Last year, Ieta and his students’ research achieved a first-of-its-kind flight driven by ionic wind, which could open up a new field of development. Through additional refinement, publication and presentations, the breakthrough is starting to gain momentum, which would be greatly aided by approval of the international patent filed in May.
The large potential comes from the technology allowing a rotor to effectively function as an engine, Ieta said.
“This was the first rotational object to lift using this technology,” Ieta said. “It might be the first ionic system to ever lift off in atmosphere without carrying a power supply.”
Applying a high voltage between asymmetrical electrodes generates an intense electric field near the sharp electrode and over a certain voltage leads to local ionization of the air. “The ions are accelerated by the electric field and in their collisions with neutral molecules create an overall movement of the air from the sharp electrode to the counter electrode also known as ionic wind, corona wind or electrodynamic (EHD) flow,” Ieta explained.
Ion wind has been a known phenomenon for a while -- first reported in 1709 and with the first ionic wind rotational device in 1760 -- but nobody has succeeded in making an ionic wind-activated device to spin and lift off in air until now. Although some may say that the effect is expected, it was unknown whether it was possible at all, Ieta said.
“I think our research is unique in many ways,” he noted. “I think it’s now easy to make ionic rotors, and fairly easy to optimize ionic propellers and make them fly. It’s just that nobody thought of it the way we did.” Further unique developments, innovations and findings were achieved in collaboration with Marius Chirita from Romania’s National Institute for Research and Development in Electrochemistry and Condensed Matter. More optimizations of the ionic rotary systems are very likely in the future.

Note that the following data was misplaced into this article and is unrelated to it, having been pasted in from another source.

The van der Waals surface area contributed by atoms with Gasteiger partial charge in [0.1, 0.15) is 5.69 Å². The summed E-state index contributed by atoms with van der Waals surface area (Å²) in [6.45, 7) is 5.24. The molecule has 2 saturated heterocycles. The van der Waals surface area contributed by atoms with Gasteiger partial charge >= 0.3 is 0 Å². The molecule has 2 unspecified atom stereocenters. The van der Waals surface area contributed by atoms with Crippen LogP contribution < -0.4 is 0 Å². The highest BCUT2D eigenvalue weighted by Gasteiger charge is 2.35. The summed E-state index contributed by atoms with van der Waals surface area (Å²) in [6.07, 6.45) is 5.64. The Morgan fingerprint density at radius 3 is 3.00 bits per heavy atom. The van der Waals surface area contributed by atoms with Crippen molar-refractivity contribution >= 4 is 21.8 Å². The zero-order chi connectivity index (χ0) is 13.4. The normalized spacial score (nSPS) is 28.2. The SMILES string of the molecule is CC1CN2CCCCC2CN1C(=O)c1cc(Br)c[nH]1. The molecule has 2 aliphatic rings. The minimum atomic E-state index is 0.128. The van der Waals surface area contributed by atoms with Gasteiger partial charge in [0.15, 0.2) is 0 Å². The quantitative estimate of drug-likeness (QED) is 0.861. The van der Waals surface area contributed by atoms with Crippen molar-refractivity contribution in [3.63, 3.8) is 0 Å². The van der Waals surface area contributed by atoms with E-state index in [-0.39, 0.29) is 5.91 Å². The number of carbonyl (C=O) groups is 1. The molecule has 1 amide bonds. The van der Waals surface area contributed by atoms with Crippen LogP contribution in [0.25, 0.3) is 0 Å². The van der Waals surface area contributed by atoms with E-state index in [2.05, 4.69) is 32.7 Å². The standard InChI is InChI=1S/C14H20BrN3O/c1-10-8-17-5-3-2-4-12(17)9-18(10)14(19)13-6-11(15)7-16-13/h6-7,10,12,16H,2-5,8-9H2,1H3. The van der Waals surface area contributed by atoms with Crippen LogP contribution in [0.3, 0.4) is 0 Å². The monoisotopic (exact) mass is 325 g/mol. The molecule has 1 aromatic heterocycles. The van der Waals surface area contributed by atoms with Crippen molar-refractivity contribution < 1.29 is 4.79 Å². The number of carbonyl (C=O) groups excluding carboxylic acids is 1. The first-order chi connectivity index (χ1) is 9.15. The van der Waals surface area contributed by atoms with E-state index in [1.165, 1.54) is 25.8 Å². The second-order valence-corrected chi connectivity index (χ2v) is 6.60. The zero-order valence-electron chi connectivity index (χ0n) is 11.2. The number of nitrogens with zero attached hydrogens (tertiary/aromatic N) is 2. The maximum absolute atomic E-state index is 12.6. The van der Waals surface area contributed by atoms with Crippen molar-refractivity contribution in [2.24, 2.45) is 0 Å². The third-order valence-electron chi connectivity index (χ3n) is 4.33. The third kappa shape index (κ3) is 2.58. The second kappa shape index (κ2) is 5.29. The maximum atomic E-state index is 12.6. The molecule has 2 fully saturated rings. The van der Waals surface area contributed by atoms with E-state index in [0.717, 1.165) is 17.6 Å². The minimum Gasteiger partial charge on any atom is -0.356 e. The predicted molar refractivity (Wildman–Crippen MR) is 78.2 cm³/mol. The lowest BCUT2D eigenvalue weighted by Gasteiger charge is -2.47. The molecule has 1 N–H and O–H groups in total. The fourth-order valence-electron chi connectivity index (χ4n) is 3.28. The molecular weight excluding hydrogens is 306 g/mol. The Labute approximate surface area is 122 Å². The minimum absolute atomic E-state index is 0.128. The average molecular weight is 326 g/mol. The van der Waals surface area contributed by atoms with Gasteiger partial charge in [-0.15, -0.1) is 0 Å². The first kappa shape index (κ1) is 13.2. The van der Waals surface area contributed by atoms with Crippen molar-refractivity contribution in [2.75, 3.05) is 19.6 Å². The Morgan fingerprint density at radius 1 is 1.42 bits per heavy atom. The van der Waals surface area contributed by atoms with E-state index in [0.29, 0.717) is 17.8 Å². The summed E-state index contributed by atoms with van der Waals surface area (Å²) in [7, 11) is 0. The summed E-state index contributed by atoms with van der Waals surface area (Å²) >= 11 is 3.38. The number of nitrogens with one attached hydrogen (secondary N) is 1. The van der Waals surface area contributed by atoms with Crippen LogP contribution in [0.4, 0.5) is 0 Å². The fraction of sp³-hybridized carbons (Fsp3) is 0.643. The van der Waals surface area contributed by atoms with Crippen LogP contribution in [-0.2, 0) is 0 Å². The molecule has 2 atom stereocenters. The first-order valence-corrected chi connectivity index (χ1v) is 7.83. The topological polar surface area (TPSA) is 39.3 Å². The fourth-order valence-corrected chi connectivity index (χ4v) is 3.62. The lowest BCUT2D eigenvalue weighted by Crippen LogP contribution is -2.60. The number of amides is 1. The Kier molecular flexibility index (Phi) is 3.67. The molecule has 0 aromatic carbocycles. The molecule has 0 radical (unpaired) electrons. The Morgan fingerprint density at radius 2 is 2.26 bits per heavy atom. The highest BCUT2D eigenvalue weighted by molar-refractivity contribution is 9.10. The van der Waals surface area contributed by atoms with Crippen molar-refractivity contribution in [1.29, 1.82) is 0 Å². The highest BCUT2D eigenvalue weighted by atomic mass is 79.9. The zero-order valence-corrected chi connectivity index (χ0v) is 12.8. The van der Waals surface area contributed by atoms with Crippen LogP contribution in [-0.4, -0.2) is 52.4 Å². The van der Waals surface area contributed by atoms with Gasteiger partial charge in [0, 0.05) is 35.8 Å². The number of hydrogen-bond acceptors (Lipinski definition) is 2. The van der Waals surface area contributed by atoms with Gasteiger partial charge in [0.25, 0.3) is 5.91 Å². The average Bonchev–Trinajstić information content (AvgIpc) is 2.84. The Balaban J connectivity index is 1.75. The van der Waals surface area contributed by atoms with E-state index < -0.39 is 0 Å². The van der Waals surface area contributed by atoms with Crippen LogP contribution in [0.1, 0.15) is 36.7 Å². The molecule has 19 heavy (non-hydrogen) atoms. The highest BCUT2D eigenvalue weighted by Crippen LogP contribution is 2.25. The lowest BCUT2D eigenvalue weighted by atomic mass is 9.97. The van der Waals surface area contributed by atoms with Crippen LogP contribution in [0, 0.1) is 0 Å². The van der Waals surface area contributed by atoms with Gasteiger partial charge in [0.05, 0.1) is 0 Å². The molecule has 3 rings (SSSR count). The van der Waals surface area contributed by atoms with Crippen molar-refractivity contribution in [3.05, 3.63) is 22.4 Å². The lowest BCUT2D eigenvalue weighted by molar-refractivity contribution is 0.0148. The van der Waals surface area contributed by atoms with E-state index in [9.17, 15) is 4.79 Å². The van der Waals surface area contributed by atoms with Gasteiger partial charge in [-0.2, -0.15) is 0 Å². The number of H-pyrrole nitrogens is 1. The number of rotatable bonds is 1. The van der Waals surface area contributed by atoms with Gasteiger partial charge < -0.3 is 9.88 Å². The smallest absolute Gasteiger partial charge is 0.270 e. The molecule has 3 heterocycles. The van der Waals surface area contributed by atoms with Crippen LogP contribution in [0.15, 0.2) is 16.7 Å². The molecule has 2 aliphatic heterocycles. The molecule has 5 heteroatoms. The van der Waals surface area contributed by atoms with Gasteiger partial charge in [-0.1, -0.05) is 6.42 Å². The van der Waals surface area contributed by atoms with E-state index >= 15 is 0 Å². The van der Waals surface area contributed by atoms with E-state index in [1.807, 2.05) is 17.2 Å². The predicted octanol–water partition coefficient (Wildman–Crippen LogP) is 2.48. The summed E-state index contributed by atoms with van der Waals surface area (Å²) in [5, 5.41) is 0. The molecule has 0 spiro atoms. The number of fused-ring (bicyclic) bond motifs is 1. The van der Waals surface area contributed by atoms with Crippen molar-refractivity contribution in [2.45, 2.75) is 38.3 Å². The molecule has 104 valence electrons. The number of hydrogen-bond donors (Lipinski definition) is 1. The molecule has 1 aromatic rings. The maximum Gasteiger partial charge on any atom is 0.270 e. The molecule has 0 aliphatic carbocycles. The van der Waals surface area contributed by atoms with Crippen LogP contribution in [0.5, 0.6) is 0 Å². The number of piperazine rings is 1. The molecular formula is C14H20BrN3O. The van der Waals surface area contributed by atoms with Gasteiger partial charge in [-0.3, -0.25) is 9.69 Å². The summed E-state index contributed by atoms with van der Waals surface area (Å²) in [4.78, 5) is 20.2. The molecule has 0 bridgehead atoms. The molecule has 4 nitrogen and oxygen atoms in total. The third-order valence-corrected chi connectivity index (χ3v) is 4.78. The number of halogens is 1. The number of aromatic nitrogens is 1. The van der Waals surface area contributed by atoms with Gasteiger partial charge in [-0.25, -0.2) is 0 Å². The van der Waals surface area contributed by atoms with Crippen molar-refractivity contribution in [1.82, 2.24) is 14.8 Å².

"Congratulations to Dr. Ieta and his team on achieving this pioneering breakthrough,” said Steven Wood, associate director for innovation and entrepreneurship at the SUNY Research Foundation. “Dr. Ieta's invention represents the world's first ionic wind drive for propeller and rotor airfoils and its ingenuity, uniqueness and potential implications for commercial aviation and drone industries cannot be overstated. His tenacity and drive to innovate in this field serves as a prime example of the incredible results that can flow from reframing a previously well studied phenomena to tackle new applications.”
Corona discharges and ionic wind have been a longstanding research interest for Ieta, with additional interest sparked when Fehmi Damkaci of Oswego’s chemistry faculty asked him to showcase something for high school students. When Ieta subsequently provided this avenue of research to his students at the college in 2011, their interest played a key role in ongoing developments.